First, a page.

History Of Malawi

May 1976 and June 1978 Elections in Malawi.

Kamuzu Banda (far left) and Bakili Muluzi (far left right).

The third cycle of Parliament in the post-independent Malawi, commenced in 1976 following the parliamentary elections held on 22 May 1976. Each of the 70 constituencies had a maximum of five candidates nominated by at least two registered voters.

The nominated names were then submitted to the Life President of the ruling Malawi Congress Party (MCP) and the republic Dr. Kamuzu Banda who finally picked a single candidate for each seat to be declared a member of parliament. Dr. Kamuzu Banda further nominated an additional 15 names to join the August House as legislators.

Barely after two years, Parliament was prematurely dissolved on 18 April 1978 before the 5-year tenure elapsed. According to Dr.  Kamuzu Banda’s speech delivered at the closing of the MCP convention on 29th October 1977 in Lilongwe, the main reason why he unilaterally decided to have Parliament abruptly dissolved was that he was exceedingly dismayed with the poor quality of debates in Parliament as most members of parliament were not able to express themselves in English as the official language of Parliament.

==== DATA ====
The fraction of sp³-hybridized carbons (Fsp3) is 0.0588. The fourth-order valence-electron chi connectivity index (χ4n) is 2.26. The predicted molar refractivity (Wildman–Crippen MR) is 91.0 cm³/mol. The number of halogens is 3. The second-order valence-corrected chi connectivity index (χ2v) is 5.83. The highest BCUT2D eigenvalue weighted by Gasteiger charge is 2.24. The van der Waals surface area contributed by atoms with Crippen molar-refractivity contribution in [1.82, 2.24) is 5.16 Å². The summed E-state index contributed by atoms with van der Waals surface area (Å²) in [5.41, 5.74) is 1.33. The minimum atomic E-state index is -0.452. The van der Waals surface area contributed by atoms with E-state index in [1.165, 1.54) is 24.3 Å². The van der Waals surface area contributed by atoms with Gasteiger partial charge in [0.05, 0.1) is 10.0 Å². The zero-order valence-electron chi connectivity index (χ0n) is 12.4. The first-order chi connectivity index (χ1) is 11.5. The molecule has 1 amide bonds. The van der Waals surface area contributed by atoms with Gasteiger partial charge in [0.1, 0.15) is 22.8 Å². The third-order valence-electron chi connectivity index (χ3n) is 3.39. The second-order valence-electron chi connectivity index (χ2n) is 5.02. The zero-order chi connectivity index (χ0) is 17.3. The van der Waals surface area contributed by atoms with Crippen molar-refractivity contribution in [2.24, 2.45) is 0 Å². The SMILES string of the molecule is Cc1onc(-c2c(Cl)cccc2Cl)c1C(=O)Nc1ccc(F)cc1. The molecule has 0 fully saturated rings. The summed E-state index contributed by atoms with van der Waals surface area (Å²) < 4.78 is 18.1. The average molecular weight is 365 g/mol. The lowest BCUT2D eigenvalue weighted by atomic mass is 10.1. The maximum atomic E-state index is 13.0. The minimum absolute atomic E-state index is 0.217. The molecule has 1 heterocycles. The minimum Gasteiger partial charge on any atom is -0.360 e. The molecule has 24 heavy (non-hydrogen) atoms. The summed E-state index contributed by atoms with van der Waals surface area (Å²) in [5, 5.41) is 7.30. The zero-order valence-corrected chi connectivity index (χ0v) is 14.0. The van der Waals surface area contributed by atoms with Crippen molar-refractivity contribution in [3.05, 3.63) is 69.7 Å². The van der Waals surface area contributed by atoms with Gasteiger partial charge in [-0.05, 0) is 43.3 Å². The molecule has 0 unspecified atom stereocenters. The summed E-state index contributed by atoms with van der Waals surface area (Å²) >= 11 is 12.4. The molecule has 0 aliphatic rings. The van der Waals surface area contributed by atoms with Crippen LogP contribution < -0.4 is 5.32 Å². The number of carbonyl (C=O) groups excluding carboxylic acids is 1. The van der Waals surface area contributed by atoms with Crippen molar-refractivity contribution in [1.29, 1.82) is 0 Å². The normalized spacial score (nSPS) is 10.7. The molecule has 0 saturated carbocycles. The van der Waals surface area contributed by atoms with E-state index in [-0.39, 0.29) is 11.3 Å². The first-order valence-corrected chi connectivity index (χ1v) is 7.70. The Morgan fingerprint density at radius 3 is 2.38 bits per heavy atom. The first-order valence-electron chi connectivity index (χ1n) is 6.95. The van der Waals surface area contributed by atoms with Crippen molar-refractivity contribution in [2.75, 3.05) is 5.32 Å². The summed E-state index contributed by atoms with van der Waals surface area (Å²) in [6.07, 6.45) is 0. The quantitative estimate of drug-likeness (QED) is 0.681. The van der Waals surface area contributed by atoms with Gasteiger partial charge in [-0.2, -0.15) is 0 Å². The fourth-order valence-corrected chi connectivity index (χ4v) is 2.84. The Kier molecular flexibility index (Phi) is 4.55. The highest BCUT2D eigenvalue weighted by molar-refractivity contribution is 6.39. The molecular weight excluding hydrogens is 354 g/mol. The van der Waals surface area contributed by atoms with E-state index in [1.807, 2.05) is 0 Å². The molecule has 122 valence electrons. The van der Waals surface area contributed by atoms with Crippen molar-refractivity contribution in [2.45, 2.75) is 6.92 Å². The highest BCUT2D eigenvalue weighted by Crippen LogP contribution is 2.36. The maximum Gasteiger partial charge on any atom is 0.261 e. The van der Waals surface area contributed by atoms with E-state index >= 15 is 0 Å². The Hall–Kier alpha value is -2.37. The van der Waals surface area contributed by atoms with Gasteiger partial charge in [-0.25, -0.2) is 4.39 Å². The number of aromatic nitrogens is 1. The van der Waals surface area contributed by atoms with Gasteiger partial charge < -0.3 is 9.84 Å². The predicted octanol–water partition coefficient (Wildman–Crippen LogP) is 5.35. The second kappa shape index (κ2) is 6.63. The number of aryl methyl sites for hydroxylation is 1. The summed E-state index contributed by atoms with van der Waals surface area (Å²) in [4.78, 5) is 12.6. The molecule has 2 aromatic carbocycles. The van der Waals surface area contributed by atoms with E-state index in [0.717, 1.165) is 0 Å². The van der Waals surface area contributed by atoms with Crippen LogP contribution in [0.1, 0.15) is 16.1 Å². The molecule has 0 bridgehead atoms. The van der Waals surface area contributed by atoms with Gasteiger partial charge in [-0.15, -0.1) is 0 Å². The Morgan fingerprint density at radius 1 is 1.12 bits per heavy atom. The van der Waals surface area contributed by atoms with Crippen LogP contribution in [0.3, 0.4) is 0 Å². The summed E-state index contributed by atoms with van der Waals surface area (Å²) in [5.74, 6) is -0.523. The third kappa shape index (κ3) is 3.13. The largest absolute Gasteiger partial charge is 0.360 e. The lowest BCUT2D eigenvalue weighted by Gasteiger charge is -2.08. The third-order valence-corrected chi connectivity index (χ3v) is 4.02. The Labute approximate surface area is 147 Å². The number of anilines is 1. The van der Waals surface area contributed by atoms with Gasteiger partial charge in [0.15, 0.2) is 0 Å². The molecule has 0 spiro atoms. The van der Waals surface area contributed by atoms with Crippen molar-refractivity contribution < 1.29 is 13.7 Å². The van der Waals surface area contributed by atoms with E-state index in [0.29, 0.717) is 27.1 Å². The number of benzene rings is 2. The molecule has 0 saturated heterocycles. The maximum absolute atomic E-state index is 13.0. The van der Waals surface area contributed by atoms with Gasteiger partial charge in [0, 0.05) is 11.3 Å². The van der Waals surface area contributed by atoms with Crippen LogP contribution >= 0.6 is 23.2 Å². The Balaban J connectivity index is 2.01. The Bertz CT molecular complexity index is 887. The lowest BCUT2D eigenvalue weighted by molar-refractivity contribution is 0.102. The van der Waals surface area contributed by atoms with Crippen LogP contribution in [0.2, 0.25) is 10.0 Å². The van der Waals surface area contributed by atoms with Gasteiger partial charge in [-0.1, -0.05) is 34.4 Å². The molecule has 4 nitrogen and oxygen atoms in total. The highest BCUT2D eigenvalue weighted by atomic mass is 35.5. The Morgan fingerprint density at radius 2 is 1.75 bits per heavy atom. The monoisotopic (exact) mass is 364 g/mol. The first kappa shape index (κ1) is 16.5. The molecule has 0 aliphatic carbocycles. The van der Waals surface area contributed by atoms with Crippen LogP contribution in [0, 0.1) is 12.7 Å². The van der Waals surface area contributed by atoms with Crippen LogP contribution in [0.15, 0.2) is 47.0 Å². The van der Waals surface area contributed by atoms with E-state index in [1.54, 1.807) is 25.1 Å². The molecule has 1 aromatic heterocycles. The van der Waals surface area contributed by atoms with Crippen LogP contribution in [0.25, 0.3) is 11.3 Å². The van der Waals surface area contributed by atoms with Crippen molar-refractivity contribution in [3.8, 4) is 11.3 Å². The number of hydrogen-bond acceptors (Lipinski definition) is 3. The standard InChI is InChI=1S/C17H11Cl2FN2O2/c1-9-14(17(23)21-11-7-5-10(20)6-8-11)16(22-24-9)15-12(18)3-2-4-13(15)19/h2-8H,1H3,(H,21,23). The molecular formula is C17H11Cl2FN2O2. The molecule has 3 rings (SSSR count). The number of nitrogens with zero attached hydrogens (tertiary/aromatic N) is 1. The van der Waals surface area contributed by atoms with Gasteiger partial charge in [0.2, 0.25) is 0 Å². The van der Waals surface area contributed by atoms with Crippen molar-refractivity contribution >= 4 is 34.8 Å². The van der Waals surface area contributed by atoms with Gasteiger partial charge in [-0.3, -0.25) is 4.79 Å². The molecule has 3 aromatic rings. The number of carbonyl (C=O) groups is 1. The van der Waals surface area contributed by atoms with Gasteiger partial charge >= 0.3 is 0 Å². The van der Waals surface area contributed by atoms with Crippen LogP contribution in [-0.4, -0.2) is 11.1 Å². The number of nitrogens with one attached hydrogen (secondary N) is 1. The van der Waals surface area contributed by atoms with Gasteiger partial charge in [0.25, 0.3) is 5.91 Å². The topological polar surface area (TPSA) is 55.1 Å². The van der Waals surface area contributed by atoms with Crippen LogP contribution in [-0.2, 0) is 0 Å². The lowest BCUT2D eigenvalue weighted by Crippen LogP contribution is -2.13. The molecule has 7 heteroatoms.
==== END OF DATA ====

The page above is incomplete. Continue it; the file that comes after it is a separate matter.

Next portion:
Part of the list of those who won the 1978 Elections as Members of Parliament.

The next parliamentary elections were then held on 29 June 1978 with more stringent requirements on English proficiency. Unlike the previous parliamentary elections held on 15 August 1961, 28 April 1964, 17 April 1971 and 22 May 1976 in which Dr. Kamuzu Banda had unilaterally imposed a candidate of his choice for each constituency, for the 29 June 1978 election, there was more than one candidate in 47 of the 87 constituencies who contested each other to win the seats.

Candidates ran unopposed in 33 of the remaining seats, and seven were left vacant as the candidates failed in the test for English proficiency. Incumbents were defeated in 31 of the 47 contested constituencies.

According to the 1966 republican constitution, MCP was the only political entity legally allowed to exist and the Life President Dr. Kamuzu Banda had the powers to appoint as many additional members of parliament as he deemed fit to “enhance the representative character of the Assembly, or to represent particular minority or other special interests in the Republic.” Dr Kamuzu Banda also had the absolute powers to prorogue and dissolve Parliament whenever he personally deemed necessary to do so.

One may be keen to learn that Hon. Bakili Muluzi who later became the first democratically elected head of state in May 1994, was among the new legislators into the August House for the third cycle of parliament following the 29 May 1976 elections. Dr. Kamuzu Banda further appointed him to serve in the cabinet as Minister of Education.

Hon. Bakili Muluzi retained his parliamentary seat for Kasupe (now Machinga) during the 29 June 1978 polls having also taken over the positions of MCP Secretary General and Minister without portfolio from Hon. Rodwell Munyenyembe a year earlier on 30 May 1977.

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